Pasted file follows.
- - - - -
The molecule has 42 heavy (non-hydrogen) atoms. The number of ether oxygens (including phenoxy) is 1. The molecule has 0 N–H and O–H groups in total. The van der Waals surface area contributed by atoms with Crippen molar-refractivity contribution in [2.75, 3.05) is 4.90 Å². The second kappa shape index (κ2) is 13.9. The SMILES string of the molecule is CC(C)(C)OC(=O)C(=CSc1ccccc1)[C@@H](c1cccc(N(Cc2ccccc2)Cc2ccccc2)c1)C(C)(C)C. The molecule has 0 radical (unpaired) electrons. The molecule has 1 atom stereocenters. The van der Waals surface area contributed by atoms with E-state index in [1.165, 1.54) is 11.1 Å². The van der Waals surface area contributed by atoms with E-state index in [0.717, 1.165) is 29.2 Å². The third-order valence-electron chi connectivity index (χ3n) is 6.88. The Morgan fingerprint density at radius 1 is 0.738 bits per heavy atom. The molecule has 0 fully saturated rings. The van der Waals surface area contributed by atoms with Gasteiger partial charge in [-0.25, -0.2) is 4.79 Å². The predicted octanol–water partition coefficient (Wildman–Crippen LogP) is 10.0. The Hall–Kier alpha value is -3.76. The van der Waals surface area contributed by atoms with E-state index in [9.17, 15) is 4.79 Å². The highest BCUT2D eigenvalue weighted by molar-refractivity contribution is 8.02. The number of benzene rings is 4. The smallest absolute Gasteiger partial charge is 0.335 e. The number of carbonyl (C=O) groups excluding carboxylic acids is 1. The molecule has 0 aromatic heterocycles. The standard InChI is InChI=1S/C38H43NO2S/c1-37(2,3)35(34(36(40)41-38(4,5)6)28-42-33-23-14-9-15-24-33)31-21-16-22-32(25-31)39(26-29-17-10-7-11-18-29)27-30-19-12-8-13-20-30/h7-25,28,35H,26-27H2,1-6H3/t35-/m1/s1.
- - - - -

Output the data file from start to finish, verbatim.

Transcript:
The molecule has 42 heavy (non-hydrogen) atoms. The number of ether oxygens (including phenoxy) is 1. The molecule has 0 N–H and O–H groups in total. The van der Waals surface area contributed by atoms with Crippen molar-refractivity contribution in [2.75, 3.05) is 4.90 Å². The second kappa shape index (κ2) is 13.9. The SMILES string of the molecule is CC(C)(C)OC(=O)C(=CSc1ccccc1)[C@@H](c1cccc(N(Cc2ccccc2)Cc2ccccc2)c1)C(C)(C)C. The molecule has 0 radical (unpaired) electrons. The molecule has 1 atom stereocenters. The van der Waals surface area contributed by atoms with E-state index in [1.165, 1.54) is 11.1 Å². The van der Waals surface area contributed by atoms with E-state index in [0.717, 1.165) is 29.2 Å². The third-order valence-electron chi connectivity index (χ3n) is 6.88. The Morgan fingerprint density at radius 1 is 0.738 bits per heavy atom. The molecule has 0 fully saturated rings. The van der Waals surface area contributed by atoms with Gasteiger partial charge in [-0.25, -0.2) is 4.79 Å². The predicted octanol–water partition coefficient (Wildman–Crippen LogP) is 10.0. The Hall–Kier alpha value is -3.76. The van der Waals surface area contributed by atoms with E-state index in [9.17, 15) is 4.79 Å². The highest BCUT2D eigenvalue weighted by molar-refractivity contribution is 8.02. The number of benzene rings is 4. The smallest absolute Gasteiger partial charge is 0.335 e. The number of carbonyl (C=O) groups excluding carboxylic acids is 1. The molecule has 0 aromatic heterocycles. The standard InChI is InChI=1S/C38H43NO2S/c1-37(2,3)35(34(36(40)41-38(4,5)6)28-42-33-23-14-9-15-24-33)31-21-16-22-32(25-31)39(26-29-17-10-7-11-18-29)27-30-19-12-8-13-20-30/h7-25,28,35H,26-27H2,1-6H3/t35-/m1/s1.